“Russia puzzled by MI6 head’s accusations over Iraq war” – Foreign Ministry
“We are puzzled by this statement, to say the least,” the Ministry’s spokesperson Andrey Nesterenko told a media briefing on Friday. “There is a good proverb in Russia: don’t lay your own fault at someone else’s door,” he added, as quoted by Interfax news agency.
Speaking at public hearings in London aimed at establishing the circumstances in which the Iraq war started, MI6 boss John Sawers said that Russia prevented the introduction of so-called “smart sanctions” against Iraq in 2001, which could have helped avoid an armed conflict.
Nesterenko said that the “smart sanctions” proposed by the UK in the summer of 2001 “would not have led to any significant improvements in the catastrophic state of the Iraqi population, and were actually aimed at ‘immortalizing’ the sanctions regime under the pretext that Iraq was allegedly continuing its work on banned programs to develop weapons of mass destruction.”
“During the UN Security Council’s debate on the Iraqi issue, we repeatedly insisted that the Council should not act based on unverified information regarding the alleged presence of weapons of mass destruction in Iraq, while taking decisions on the introduction of new sanction-related measures,” Nesterenko said.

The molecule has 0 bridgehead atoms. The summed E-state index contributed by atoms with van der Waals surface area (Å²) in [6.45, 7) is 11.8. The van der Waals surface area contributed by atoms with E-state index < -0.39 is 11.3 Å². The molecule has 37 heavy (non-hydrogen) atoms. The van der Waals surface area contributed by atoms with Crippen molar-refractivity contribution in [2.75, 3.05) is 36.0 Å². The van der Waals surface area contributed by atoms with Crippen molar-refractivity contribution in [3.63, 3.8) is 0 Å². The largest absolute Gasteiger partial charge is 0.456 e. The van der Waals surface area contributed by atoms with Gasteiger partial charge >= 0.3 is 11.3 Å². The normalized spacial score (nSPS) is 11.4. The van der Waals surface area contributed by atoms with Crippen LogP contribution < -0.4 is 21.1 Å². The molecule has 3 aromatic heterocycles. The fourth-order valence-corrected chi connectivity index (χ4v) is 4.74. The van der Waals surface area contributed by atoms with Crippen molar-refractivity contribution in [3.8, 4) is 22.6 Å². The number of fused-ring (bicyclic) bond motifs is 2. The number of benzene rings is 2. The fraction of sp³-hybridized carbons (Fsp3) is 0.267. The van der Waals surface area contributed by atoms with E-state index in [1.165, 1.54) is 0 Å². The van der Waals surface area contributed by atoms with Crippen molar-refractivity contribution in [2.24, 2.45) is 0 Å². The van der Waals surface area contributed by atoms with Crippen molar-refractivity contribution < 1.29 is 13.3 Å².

Moscow stressed many times that Russia did not have any reliable information proving the presence of nuclear arms in Iraq, Nesterenko said.
“Instead, Russia was proposing essentially to solve the problem, in particular by sending UN inspectors to Iraq and making all decisions based on the results of their work. Moscow’s opinion was ignored by the American and British governments. Our warnings regarding the inevitability of the severe consequences of the Iraq War were also ignored,” the Foreign Ministry spokesman said.
And commenting on Sawers’ statement that it was Russia’s economic interests that allegedly “ruined” a peaceful solution to the Iraqi problem, Nesterenko said: “We would like to ask a counter question: what interests guided the coalition allies when they started the war in Iraq?”